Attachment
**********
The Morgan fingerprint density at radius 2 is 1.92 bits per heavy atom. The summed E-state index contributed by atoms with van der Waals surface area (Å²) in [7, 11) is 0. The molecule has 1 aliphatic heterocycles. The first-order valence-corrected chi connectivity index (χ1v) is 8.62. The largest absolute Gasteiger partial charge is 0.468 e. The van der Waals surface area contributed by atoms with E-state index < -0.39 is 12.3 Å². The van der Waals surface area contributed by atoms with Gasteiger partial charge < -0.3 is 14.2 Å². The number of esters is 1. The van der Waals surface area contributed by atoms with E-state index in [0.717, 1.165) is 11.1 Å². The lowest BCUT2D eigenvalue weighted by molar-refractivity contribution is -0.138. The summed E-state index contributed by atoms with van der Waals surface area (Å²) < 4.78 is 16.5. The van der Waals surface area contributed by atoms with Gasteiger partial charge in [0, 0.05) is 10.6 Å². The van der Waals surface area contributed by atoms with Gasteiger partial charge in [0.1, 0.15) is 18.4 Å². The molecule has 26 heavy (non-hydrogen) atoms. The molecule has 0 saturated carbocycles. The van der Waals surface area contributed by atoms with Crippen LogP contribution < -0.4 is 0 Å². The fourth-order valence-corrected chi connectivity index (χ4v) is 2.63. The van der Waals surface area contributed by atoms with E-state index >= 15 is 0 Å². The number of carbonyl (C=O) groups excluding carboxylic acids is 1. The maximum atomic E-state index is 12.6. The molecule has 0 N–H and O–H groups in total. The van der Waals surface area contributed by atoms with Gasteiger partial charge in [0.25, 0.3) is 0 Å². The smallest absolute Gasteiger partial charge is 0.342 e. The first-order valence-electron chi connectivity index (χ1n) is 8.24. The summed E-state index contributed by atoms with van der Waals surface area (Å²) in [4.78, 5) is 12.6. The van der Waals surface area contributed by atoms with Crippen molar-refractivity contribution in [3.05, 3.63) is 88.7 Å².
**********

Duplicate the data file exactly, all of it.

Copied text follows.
The Morgan fingerprint density at radius 2 is 1.92 bits per heavy atom. The summed E-state index contributed by atoms with van der Waals surface area (Å²) in [7, 11) is 0. The molecule has 1 aliphatic heterocycles. The first-order valence-corrected chi connectivity index (χ1v) is 8.62. The largest absolute Gasteiger partial charge is 0.468 e. The van der Waals surface area contributed by atoms with E-state index < -0.39 is 12.3 Å². The van der Waals surface area contributed by atoms with Gasteiger partial charge < -0.3 is 14.2 Å². The number of esters is 1. The van der Waals surface area contributed by atoms with E-state index in [0.717, 1.165) is 11.1 Å². The lowest BCUT2D eigenvalue weighted by molar-refractivity contribution is -0.138. The summed E-state index contributed by atoms with van der Waals surface area (Å²) < 4.78 is 16.5. The van der Waals surface area contributed by atoms with Gasteiger partial charge in [0, 0.05) is 10.6 Å². The van der Waals surface area contributed by atoms with Gasteiger partial charge in [0.1, 0.15) is 18.4 Å². The molecule has 26 heavy (non-hydrogen) atoms. The molecule has 0 saturated carbocycles. The van der Waals surface area contributed by atoms with Crippen LogP contribution < -0.4 is 0 Å². The fourth-order valence-corrected chi connectivity index (χ4v) is 2.63. The van der Waals surface area contributed by atoms with E-state index >= 15 is 0 Å². The number of carbonyl (C=O) groups excluding carboxylic acids is 1. The maximum atomic E-state index is 12.6. The molecule has 0 N–H and O–H groups in total. The van der Waals surface area contributed by atoms with Gasteiger partial charge in [0.25, 0.3) is 0 Å². The smallest absolute Gasteiger partial charge is 0.342 e. The first-order valence-electron chi connectivity index (χ1n) is 8.24. The summed E-state index contributed by atoms with van der Waals surface area (Å²) in [4.78, 5) is 12.6. The van der Waals surface area contributed by atoms with Crippen molar-refractivity contribution in [3.05, 3.63) is 88.7 Å².